Buy Side Challenge: Valuing Research

Shanny Basar

The majority of asset managers said measuring the value of research is the biggest data challenge of unbundling research payments from trading commissions.

MiFID II, the regulations coming into force in the European Union at the beginning of next year, requires the separation of payments for research from trading commissions, in order to increase transparency and reduce conflicts of interest. Asset managers can choose to either pay for research out of their own P&L or from research payment accounts, where they have agreed a budget with their clients. The buy side will also have to track their consumption of research and assess its quality.

Thomson Reuters polled more than 300 buy-side and sell-side participants on a recent MiFID II research unbundling webinar. In the poll 58% identified both measuring the value of research and building a compliant solution as the biggest data challenges according to a report, Solving the MiFID II Research Unbundling Challenge.

Before fund managers can determine the value of research they need to gather data. As a result asset managers are evaluating vendor solutions and the report said requests for proposal tend to cover capabilities in research readership tracking and reporting, entitlements management, qualitative and quantitative value assessment of a research document or service, corporate access tracking, broker voting and integration with standard payments and commission management systems.

“In all likelihood, this vendor evaluation from asset managers is expected to continue well into the tail end of 3Q17,” said Thomson Reuters. “Starting 4Q17 we expect a quick shift in asset manager priorities, from vendor evaluation to rolling out of selected vendor solutions in phases across their global organizations.”

The new regulations have also led to a marked increase in engagement with fintech firms by asset managers according to Mark Whitcroft, founding partner at Illuminate Financial. The venture capital firm was launched in 2014 to investing in fintech companies that provide a clear solution for capital markets.

On a panel last month Whitcroft  gave the example of MiFID II driving Illuminate’s investment in FeedStock, an intelligent information management platform. FeedStock filters, categorizes and tracks investor research using artificial intelligence software, which can be embedded into clients’ internal systems.

The Thomson Reuters poll found that nearly two-thirds, 64%, are working on unbundling or are in the planning stage, with 29% fully or somewhat compliant.

“Market participants remain skeptical about the value of research unbundling, and for now see this as a compliance and regulatory burden,” added Thomson Reuters. “We expect market sentiment to change post implementation in 2018 and 2019, as the efficiency and efficacy benefits begin to surface.”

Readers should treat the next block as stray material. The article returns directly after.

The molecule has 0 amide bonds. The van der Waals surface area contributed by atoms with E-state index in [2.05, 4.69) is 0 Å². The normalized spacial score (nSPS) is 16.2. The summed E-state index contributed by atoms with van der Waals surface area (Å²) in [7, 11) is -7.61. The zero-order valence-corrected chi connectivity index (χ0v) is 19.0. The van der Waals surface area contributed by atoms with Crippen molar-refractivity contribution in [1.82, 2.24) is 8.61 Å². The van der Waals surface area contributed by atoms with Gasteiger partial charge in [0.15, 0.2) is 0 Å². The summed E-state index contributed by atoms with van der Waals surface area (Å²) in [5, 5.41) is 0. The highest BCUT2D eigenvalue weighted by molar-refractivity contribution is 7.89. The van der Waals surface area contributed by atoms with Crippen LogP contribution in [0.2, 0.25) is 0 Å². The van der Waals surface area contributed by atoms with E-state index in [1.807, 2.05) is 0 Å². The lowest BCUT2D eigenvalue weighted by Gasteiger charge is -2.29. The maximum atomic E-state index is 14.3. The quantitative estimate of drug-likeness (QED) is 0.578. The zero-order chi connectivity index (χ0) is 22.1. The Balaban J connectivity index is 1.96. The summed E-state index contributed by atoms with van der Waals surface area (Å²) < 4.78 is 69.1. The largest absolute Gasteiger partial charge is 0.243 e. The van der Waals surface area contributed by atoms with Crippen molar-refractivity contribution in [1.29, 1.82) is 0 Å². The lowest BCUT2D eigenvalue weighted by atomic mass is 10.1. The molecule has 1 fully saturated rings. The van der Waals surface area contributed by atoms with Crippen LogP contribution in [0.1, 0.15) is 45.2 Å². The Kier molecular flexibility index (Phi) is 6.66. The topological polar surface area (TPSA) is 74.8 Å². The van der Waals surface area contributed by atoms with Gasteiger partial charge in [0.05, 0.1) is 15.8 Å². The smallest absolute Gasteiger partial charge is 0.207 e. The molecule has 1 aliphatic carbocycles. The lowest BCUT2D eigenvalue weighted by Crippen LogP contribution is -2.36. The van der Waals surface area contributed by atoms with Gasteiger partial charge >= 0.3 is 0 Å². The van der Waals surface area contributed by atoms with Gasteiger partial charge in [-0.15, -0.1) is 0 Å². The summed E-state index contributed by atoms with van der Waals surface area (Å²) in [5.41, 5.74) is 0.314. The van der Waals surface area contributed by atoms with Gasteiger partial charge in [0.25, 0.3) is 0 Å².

Consultancy Greenwich Associates has estimated that European equity research and advisory services are worth at least an annual $1.35bn. A survey of 340 European institutional equity investors found they generated an estimated $2.9bn in cash equity commissions for the 12 months to the second quarter of 2017, with 46% spent on equity research and advisory services.

Satnam Sohal, consultant, said in a report: “Capturing a share of that revenue is more important than ever for brokers, since both the total amount of commissions generated on European equity trades and the proportion of that total used for research are shrinking.”

However the study said the industry is currently “remarkably stable” with changes likely at the beginning of next year. For example, the list of 2017 Greenwich Share Leaders in European Equity Trading is virtually identical to that from last year with UBS first, Bank of America Merrill Lynch second and third-place co-winners J.P. Morgan, Morgan Stanley and Credit Suisse all retaining their positions from 2016.

Jay Bennett,  managing director at Greenwich Associates, said in the report: “People are holding off strategic decisions until they get a better idea of how this will play out. Right now, there is a scramble among brokers for insight and data about how investor behavior will change under the new rules – and vice versa.”

Thomson Reuters said the biggest global investment banks and boutique research providers are expected to benefit the most from  unbundling and there will be a proliferation of hard dollar research payments services offering a research-document-only form of service.

“These will assist asset managers in optimizing their research spend, complementing their high touch direct relationships with a few select research providers with some low-to-no-touch research only relationships with other research providers. We expect large research aggregators to play a role in this space,” added Thomson Reuters.

For example, this month Unigestion, the Swiss investment manager, and T. Rowe Price International, the UK-based arm of the US fund manager, both said they will pay for research from their own P&L.

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